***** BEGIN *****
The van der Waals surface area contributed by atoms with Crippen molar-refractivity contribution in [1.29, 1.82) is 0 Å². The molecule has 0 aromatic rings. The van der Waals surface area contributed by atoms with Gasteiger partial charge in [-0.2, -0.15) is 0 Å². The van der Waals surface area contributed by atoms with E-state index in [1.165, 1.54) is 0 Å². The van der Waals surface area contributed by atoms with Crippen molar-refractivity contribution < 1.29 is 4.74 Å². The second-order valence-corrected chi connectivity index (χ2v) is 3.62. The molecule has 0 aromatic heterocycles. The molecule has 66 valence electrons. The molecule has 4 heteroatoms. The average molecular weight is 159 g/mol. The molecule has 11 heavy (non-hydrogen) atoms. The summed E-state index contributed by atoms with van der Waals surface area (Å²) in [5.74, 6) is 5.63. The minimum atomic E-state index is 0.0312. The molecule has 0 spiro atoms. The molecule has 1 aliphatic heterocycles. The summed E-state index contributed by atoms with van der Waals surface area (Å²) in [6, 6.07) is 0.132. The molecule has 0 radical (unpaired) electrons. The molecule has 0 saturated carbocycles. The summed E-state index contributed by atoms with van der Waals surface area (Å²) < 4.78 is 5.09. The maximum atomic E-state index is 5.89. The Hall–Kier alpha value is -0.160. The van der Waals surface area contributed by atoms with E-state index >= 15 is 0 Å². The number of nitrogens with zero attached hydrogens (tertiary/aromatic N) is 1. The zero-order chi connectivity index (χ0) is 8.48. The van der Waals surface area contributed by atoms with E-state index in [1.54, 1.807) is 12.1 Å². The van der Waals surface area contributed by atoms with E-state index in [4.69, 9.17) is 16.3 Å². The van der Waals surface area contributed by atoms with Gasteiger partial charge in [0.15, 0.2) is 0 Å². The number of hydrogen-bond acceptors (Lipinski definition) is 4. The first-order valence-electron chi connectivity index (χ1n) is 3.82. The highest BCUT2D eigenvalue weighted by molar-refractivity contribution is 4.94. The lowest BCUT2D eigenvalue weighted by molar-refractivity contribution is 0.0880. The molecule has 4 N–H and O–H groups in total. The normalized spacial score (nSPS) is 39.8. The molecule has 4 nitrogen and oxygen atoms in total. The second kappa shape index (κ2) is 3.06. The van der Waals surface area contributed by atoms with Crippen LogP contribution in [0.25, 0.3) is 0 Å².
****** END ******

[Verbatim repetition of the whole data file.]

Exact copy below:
The van der Waals surface area contributed by atoms with Crippen molar-refractivity contribution in [1.29, 1.82) is 0 Å². The molecule has 0 aromatic rings. The van der Waals surface area contributed by atoms with Gasteiger partial charge in [-0.2, -0.15) is 0 Å². The van der Waals surface area contributed by atoms with E-state index in [1.165, 1.54) is 0 Å². The van der Waals surface area contributed by atoms with Crippen molar-refractivity contribution < 1.29 is 4.74 Å². The second-order valence-corrected chi connectivity index (χ2v) is 3.62. The molecule has 0 aromatic heterocycles. The molecule has 66 valence electrons. The molecule has 4 heteroatoms. The average molecular weight is 159 g/mol. The molecule has 11 heavy (non-hydrogen) atoms. The summed E-state index contributed by atoms with van der Waals surface area (Å²) in [5.74, 6) is 5.63. The minimum atomic E-state index is 0.0312. The molecule has 0 spiro atoms. The molecule has 1 aliphatic heterocycles. The summed E-state index contributed by atoms with van der Waals surface area (Å²) in [6, 6.07) is 0.132. The molecule has 0 radical (unpaired) electrons. The molecule has 0 saturated carbocycles. The summed E-state index contributed by atoms with van der Waals surface area (Å²) < 4.78 is 5.09. The maximum atomic E-state index is 5.89. The Hall–Kier alpha value is -0.160. The van der Waals surface area contributed by atoms with E-state index >= 15 is 0 Å². The number of nitrogens with zero attached hydrogens (tertiary/aromatic N) is 1. The zero-order chi connectivity index (χ0) is 8.48. The van der Waals surface area contributed by atoms with E-state index in [1.54, 1.807) is 12.1 Å². The van der Waals surface area contributed by atoms with E-state index in [4.69, 9.17) is 16.3 Å². The van der Waals surface area contributed by atoms with Gasteiger partial charge in [0.15, 0.2) is 0 Å². The number of hydrogen-bond acceptors (Lipinski definition) is 4. The first-order valence-electron chi connectivity index (χ1n) is 3.82. The highest BCUT2D eigenvalue weighted by molar-refractivity contribution is 4.94. The lowest BCUT2D eigenvalue weighted by molar-refractivity contribution is 0.0880. The molecule has 4 N–H and O–H groups in total. The normalized spacial score (nSPS) is 39.8. The molecule has 4 nitrogen and oxygen atoms in total. The second kappa shape index (κ2) is 3.06. The van der Waals surface area contributed by atoms with Crippen LogP contribution in [0.25, 0.3) is 0 Å².